Christina Lamb – Times Online October 8, 2006
British forces holed up in isolated outposts of Helmand province in Afghanistan are to be withdrawn over the next two to three weeks and replaced by newly formed tribal police who will be recruited by paying a higher rate than the Taliban.
The move is the result of deals with war-weary locals and reverses the strategy of sending forces to establish “platoon houses” in the Taliban heartland where soldiers were left under siege and short of supplies because it was too dangerous for helicopters to fly in.
Troops in the four northern districts of Sangin, Musa Qala, Nawzad and Kajaki have engaged in the fiercest fighting since the Korean war, tying up more than half the mission’s available combat force. All 16 British soldiers killed in the conflict died in these areas.
“We were coming under as many as seven attacks a day,” said Captain Alex Mackenzie of the 3rd Battalion, the Parachute Regiment, who spent a month in Sangin. “We were firing like mad just to survive. It was deconstruction rather than reconstruction.”
Lieutenant-General David Richards, commander of Nato forces in Afghanistan, has long been critical of tying up troops in static positions, while the British government has grown increasingly concerned that it was affecting public support for the mission.
Since taking command of the British forces at the end of July, Richards has been looking for a way to pull them out without making it look like a victory for the Taliban.
“I am confident that in two to three weeks the securing of the districts will be achieved through a different means,” he said. “Most of the British troops will then be able to be redeployed to tasks which will facilitate rapid and visible reconstruction and development, which we’ve got to do this winter to prove we can not only fight but also deliver what people need.”
The districts will be guarded by new auxiliary police made up of local militiamen. They will initially receive $70 (£37) a month, although it is hoped that this will rise to $120 to compete with the $5 per fighting day believed to be paid by the Taliban. “These are the same people who two weeks ago would have been vulnerable to be recruited as Taliban fighters,” said Richards.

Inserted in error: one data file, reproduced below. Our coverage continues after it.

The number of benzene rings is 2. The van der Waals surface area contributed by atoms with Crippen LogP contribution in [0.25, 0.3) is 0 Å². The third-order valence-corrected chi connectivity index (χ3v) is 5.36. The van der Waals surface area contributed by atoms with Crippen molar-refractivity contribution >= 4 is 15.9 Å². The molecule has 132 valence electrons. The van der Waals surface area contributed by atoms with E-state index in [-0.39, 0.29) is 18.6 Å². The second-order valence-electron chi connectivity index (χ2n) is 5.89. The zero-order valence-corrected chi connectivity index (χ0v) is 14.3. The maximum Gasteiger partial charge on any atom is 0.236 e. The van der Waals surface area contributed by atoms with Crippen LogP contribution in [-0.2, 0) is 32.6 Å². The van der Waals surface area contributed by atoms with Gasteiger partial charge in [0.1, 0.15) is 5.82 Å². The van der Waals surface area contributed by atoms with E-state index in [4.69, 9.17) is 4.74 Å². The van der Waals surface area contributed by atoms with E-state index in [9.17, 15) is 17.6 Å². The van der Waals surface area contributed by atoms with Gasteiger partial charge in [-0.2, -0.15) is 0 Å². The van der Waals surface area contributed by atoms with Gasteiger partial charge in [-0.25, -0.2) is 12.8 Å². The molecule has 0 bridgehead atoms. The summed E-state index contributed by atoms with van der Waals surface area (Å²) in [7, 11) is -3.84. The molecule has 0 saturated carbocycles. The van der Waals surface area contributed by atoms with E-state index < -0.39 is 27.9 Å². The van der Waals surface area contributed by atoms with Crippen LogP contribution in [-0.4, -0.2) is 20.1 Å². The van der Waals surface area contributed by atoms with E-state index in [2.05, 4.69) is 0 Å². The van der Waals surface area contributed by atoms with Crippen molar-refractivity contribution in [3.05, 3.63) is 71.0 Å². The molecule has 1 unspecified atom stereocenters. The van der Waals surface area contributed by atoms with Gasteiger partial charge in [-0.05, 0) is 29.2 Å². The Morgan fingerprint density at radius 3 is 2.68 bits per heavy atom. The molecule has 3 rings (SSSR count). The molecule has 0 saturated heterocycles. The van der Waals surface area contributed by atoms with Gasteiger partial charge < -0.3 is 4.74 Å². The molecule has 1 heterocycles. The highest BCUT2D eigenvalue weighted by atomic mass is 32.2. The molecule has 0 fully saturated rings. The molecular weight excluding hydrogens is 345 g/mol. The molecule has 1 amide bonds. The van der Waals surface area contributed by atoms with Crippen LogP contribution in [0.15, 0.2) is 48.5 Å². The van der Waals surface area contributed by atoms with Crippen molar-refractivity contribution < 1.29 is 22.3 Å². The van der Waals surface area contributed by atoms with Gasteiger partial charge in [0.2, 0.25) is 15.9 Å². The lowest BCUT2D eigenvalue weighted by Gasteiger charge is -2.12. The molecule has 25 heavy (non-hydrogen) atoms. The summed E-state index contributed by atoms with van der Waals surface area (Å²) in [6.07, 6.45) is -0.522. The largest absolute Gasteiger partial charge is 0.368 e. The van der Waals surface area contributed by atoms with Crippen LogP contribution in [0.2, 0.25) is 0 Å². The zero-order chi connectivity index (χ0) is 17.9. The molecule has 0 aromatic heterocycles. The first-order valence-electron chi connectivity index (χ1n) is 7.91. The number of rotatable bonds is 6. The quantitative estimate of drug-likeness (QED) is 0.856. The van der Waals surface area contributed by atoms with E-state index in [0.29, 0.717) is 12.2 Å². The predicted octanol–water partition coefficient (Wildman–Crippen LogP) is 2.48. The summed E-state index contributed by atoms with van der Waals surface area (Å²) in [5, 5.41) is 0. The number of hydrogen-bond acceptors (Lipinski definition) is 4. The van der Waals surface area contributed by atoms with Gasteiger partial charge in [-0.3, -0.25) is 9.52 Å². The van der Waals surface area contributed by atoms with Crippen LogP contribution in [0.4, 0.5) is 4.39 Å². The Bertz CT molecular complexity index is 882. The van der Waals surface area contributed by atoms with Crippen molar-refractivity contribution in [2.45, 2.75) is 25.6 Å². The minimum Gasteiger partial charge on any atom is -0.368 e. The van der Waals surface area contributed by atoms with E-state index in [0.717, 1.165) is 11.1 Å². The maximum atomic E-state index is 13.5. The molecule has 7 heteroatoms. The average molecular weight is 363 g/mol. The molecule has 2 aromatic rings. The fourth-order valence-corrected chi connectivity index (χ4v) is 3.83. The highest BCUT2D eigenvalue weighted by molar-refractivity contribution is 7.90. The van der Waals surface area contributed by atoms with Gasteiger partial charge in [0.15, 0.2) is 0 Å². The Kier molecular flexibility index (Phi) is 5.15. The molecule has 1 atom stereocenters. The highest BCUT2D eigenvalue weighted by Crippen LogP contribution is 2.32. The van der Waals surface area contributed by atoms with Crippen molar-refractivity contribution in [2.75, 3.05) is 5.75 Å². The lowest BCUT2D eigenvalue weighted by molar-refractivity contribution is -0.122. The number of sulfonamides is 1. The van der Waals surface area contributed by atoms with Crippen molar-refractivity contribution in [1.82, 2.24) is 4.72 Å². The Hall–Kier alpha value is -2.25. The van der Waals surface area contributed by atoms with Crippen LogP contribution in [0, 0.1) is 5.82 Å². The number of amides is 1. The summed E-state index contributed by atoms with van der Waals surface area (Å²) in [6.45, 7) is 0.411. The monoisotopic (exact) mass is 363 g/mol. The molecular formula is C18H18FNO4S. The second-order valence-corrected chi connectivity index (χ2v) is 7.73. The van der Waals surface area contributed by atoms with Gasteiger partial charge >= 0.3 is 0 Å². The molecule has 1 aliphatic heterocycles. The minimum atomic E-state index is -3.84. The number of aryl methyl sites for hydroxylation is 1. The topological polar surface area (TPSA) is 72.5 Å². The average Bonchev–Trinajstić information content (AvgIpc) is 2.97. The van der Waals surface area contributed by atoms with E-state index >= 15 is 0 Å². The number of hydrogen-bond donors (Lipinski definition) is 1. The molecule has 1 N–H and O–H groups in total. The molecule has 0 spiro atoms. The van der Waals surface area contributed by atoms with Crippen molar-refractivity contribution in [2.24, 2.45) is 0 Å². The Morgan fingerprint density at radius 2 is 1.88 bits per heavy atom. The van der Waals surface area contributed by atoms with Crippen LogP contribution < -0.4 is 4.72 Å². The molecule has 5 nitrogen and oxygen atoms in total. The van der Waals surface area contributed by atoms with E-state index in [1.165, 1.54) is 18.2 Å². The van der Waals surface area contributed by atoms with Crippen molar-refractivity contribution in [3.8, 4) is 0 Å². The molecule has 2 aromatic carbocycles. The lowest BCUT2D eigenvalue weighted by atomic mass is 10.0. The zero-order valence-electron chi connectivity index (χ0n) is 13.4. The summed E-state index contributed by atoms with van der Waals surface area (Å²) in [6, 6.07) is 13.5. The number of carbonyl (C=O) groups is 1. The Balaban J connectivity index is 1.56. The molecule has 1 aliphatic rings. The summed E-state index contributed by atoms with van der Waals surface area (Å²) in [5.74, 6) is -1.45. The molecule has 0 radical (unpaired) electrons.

“It’s employment they want and we need to make sure we pay more than the Taliban.”
The withdrawal of the British troops will coincide with the departure of 3 Para, whose six-month deployment is coming to an end. The battalion will be replaced by Royal Marines from 3 Commando Brigade who started arriving last week.
Locals in these districts are fed up with the fighting that has led to the destruction of many homes, bazaars and a school. A delegation of more than 20 elders from Musa Qala met President Hamid Karzai on Wednesday evening and demanded to be allowed to look after their own security. “The British troops brought nothing but fighting,” they complained. They pledged that if allowed to appoint their own police chief and district chief, they would keep out the Taliban.
The other crucial factor has been Nato’s success last month in inflicting the heaviest defeat on the Taliban since their regime fell five years ago. The two-week Operation Medusa in the Panjwayi district of Kandahar province left between 1,100 and 1,500 Taliban dead, many of whom were believed to be committed fighters rather than guns for hire.
“Militarily it was against the odds — it was only because the Taliban were silly enough to take us on in strength when we had superior firepower and because of very, very brave fighting on the part of Americans, Canadians, British and Dutch, as well as the Afghan national army,” said Richards.